In a shadehouse experiment we tested the effects of light, nutrients and ectomycorrhizal fungi (EMF) on the growth of Vatica albiramis van Slooten (Dipterocarpaceae) seedlings. We hypothesised that it is more advantageous for plants to form connections with EMF and to trade carbon for nutrients with EMF under high light than low light. The relationship between seedling growth and the proportion of ectomycorrhizal root tips was expected as positive in high light and as negative in low light. Light conditions simulated the forest understory (low; 3% full sunlight), a small gap (medium; 11%) and a large gap (high; 33%) and a fully factorial combination of nutrients (F−/+) and ectomycorrhizal colonization (EMF−/+) treatments were applied within light conditions. The application of EMF and nutrients did significantly alter seedling growth across the range of forest floor light conditions, however the key hypothesis was rejected as seedling growth under low light was not affected by increased EMF colonization of root tips (light:EMF colonization χ2 = 2.97, p = 0.23). In addition, the lack of difference in morphotype abundance across light conditions indicated that light changes may not favour the association to specific EMF in seedlings of this particular dipterocarp species. Our results suggest that antagonistic (non-beneficial to the plant) effects due to ectomycorrhizal colonization under a light constrained environment may not affect seedling growth of Vatica albiramis.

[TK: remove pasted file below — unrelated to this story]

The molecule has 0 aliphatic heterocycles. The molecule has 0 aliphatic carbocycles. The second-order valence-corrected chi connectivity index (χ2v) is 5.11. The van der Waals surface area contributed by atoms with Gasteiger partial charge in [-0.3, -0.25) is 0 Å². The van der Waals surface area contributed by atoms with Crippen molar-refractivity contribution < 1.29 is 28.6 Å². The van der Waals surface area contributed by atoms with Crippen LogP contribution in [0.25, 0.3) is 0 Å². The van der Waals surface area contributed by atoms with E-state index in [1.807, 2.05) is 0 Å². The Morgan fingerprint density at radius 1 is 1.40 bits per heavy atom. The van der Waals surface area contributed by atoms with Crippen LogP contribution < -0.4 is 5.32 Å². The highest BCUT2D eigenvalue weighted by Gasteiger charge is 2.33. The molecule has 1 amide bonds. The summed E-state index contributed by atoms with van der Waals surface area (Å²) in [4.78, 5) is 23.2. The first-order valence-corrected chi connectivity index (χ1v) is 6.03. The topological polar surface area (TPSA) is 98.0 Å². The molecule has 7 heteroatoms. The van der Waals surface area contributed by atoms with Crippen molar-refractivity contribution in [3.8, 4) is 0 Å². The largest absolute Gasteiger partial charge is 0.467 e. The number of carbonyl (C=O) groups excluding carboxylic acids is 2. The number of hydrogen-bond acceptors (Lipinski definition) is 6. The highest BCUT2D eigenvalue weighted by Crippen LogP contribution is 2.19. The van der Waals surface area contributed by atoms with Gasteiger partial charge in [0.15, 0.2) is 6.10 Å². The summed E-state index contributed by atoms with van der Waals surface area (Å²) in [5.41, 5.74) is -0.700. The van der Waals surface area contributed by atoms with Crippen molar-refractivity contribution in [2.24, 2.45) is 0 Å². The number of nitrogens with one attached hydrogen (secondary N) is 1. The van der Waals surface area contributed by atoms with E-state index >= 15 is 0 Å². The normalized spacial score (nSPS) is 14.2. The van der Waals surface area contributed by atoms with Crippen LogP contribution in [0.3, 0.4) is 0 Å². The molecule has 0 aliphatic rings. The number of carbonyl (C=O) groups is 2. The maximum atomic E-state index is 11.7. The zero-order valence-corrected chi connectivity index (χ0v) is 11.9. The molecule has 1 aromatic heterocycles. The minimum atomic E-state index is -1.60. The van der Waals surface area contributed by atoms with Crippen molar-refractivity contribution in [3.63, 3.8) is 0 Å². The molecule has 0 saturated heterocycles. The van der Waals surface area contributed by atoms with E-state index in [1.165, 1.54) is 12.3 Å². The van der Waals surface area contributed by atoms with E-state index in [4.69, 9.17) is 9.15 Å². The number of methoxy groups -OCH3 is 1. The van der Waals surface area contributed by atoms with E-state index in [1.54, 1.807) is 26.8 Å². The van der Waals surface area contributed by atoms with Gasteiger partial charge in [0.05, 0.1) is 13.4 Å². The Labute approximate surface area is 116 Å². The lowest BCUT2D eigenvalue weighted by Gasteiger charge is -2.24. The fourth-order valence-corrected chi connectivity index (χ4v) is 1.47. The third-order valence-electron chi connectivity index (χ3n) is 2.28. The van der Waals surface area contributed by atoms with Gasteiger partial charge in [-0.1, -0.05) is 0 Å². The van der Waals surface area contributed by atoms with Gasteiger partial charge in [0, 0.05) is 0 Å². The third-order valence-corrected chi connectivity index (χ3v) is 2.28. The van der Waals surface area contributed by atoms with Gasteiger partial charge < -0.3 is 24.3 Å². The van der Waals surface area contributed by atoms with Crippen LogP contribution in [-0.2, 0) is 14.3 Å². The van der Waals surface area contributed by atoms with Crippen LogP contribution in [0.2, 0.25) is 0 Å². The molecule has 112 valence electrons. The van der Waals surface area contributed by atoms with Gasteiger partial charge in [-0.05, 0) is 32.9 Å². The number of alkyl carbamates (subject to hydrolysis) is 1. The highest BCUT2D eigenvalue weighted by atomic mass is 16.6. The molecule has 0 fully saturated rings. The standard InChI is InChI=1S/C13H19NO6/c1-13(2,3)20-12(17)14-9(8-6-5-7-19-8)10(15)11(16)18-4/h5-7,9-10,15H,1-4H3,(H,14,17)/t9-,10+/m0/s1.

Electronic supplementary material: The online version of this article (doi:10.1007/s11104-010-0555-3) contains supplementary material, which is available to authorized users.